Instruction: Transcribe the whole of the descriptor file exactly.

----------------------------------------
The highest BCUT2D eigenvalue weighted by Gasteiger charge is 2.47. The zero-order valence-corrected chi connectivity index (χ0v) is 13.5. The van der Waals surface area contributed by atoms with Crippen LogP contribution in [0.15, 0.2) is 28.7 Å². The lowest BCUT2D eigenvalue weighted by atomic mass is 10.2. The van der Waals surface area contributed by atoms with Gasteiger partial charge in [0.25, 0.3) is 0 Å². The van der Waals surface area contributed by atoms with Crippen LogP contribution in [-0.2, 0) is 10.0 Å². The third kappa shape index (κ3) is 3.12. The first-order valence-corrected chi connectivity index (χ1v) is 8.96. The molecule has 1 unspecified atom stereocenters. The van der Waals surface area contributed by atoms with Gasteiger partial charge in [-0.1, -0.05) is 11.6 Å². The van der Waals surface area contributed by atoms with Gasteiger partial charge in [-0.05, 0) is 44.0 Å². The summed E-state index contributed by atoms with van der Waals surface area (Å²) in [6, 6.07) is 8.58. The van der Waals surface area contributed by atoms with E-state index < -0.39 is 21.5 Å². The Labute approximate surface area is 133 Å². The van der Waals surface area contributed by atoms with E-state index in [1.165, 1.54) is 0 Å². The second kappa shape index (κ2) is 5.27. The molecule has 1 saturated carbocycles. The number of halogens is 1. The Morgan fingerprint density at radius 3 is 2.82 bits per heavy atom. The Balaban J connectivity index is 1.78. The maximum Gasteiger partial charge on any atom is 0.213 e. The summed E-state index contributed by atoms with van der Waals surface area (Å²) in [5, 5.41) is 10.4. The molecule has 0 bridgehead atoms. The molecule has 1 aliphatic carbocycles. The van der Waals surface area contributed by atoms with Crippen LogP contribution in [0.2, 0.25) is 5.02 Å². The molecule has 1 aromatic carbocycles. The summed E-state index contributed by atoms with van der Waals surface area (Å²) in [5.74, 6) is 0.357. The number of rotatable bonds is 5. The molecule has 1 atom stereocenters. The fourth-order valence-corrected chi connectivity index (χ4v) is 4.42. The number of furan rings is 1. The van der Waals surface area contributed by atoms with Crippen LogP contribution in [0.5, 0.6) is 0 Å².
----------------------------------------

The highest BCUT2D eigenvalue weighted by Gasteiger charge is 2.47. The zero-order valence-corrected chi connectivity index (χ0v) is 13.5. The van der Waals surface area contributed by atoms with Crippen LogP contribution in [0.15, 0.2) is 28.7 Å². The lowest BCUT2D eigenvalue weighted by atomic mass is 10.2. The van der Waals surface area contributed by atoms with Gasteiger partial charge in [0.25, 0.3) is 0 Å². The van der Waals surface area contributed by atoms with Crippen LogP contribution in [-0.2, 0) is 10.0 Å². The third kappa shape index (κ3) is 3.12. The first-order valence-corrected chi connectivity index (χ1v) is 8.96. The molecule has 1 unspecified atom stereocenters. The van der Waals surface area contributed by atoms with Gasteiger partial charge in [-0.1, -0.05) is 11.6 Å². The van der Waals surface area contributed by atoms with Gasteiger partial charge in [-0.05, 0) is 44.0 Å². The summed E-state index contributed by atoms with van der Waals surface area (Å²) in [6, 6.07) is 8.58. The van der Waals surface area contributed by atoms with E-state index < -0.39 is 21.5 Å². The Labute approximate surface area is 133 Å². The van der Waals surface area contributed by atoms with E-state index in [1.165, 1.54) is 0 Å². The second kappa shape index (κ2) is 5.27. The molecule has 1 saturated carbocycles. The number of halogens is 1. The Morgan fingerprint density at radius 3 is 2.82 bits per heavy atom. The Balaban J connectivity index is 1.78. The maximum Gasteiger partial charge on any atom is 0.213 e. The summed E-state index contributed by atoms with van der Waals surface area (Å²) in [5, 5.41) is 10.4. The molecule has 0 bridgehead atoms. The molecule has 1 aliphatic carbocycles. The van der Waals surface area contributed by atoms with Crippen LogP contribution in [0.2, 0.25) is 5.02 Å². The molecule has 1 aromatic carbocycles. The summed E-state index contributed by atoms with van der Waals surface area (Å²) in [5.74, 6) is 0.357. The number of rotatable bonds is 5. The molecule has 1 atom stereocenters. The fourth-order valence-corrected chi connectivity index (χ4v) is 4.42. The number of furan rings is 1. The van der Waals surface area contributed by atoms with Crippen LogP contribution in [0.5, 0.6) is 0 Å².